It appears we have entered the eve of a Trump administration. What now?
Trump rode workers’ anger at capitalism’s last 40 years: record profits from lost jobs, incomes, security and public services. For change, they voted down GOP and Dem establishments. But the system won’t let Trump bring change. There lies our opportunity.
The endless election effort is finally over (even as the next one begins to be planned by the candidates and their monied supporters). Now the nation confronts its fundamental problems after so many were swept under the rug by the “major candidates” in this election’s long exercise in mass distraction. The time lost, like the campaigns’ billions, could better have gone toward solving those problems. They just got worse during that time.
The world still remains in the aftermath of the crash of 2008 - the second global capitalist crash in 75 years - and most economists expect another downturn within the next 6-18 months. Especially because the current post-2008 crash originated in the US with the sub-prime mortgage collapse, the US has special responsibilities to deal with its economic instability and its global ramifications. Yet during the campaign, neither candidate addressed the issue. Why?
The inequality, instability and money-dominated politics besetting the U.S. all originate in basic economic decisions made by the major shareholders and corporate boards of directors they elect. These folks comprise the (in)famous 1% and their positions atop contemporary capitalist economies gives them extraordinary power, and hence responsibility for, economic conditions. What alternative organization might better serve democratic purposes? An economy of democratized, cooperatively organized enterprises is growing around the world. Yet the candidates in this presidential campaign - except for Bernie Sanders - ignored the issue. Why?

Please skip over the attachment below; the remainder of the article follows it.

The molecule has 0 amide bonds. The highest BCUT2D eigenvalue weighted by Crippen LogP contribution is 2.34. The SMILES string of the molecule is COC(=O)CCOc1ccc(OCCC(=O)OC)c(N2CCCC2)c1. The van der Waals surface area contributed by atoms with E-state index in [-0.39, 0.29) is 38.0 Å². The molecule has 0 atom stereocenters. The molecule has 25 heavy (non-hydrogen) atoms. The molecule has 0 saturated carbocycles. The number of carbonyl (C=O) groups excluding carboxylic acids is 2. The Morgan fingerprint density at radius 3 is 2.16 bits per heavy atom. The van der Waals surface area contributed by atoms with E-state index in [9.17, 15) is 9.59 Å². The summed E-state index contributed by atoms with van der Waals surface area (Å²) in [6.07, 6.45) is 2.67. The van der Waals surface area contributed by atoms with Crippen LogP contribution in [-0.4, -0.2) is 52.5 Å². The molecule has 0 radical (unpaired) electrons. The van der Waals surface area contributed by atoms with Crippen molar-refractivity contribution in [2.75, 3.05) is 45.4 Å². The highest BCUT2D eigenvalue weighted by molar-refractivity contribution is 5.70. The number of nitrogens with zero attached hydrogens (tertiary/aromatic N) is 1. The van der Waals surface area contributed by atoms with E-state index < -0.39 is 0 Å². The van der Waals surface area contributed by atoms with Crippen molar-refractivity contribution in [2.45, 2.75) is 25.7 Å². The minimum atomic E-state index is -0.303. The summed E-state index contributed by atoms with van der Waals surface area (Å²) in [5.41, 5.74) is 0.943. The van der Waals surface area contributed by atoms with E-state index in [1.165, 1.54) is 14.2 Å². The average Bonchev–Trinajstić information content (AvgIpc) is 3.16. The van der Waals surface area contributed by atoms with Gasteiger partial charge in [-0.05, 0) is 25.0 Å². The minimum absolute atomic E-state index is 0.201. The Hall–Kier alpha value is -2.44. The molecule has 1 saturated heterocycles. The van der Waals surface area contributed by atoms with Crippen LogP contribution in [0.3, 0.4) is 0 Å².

Let’s remember that elections these days are integrated parts of a system. The dominant power is intertwined with the dominant wealth. The corporate system -- and the individuals it makes rich -- normally buy the political process. That’s how systems work.
Only when massive oppositions of the people get aroused do they relearn the first of the great old lessons, that ultimate power resides with the people. When that happens, the question arises: will the people relearn the second of the great old lessons, that the power of the people becomes effective when it is organized? I believe we have already begun.
The Occupy Wall Street, Bernie, and Black Lives Matter movements are milestones along the way as people today grasp the first of the great old lessons. Building on all they accomplished as well as on the prior efforts to go beyond capitalism, we at Democracy at Work focus on that second great lesson. Our task is to help inform, focus, and, above all, organize an aroused and rising people. That’s what we do and what we invite you to do with us.
As always, thank you for supporting Democracy at Work. We would love to hear your thoughts and reflections on how we can build this momentum together, and please know we are glad to have you as a part of this movement.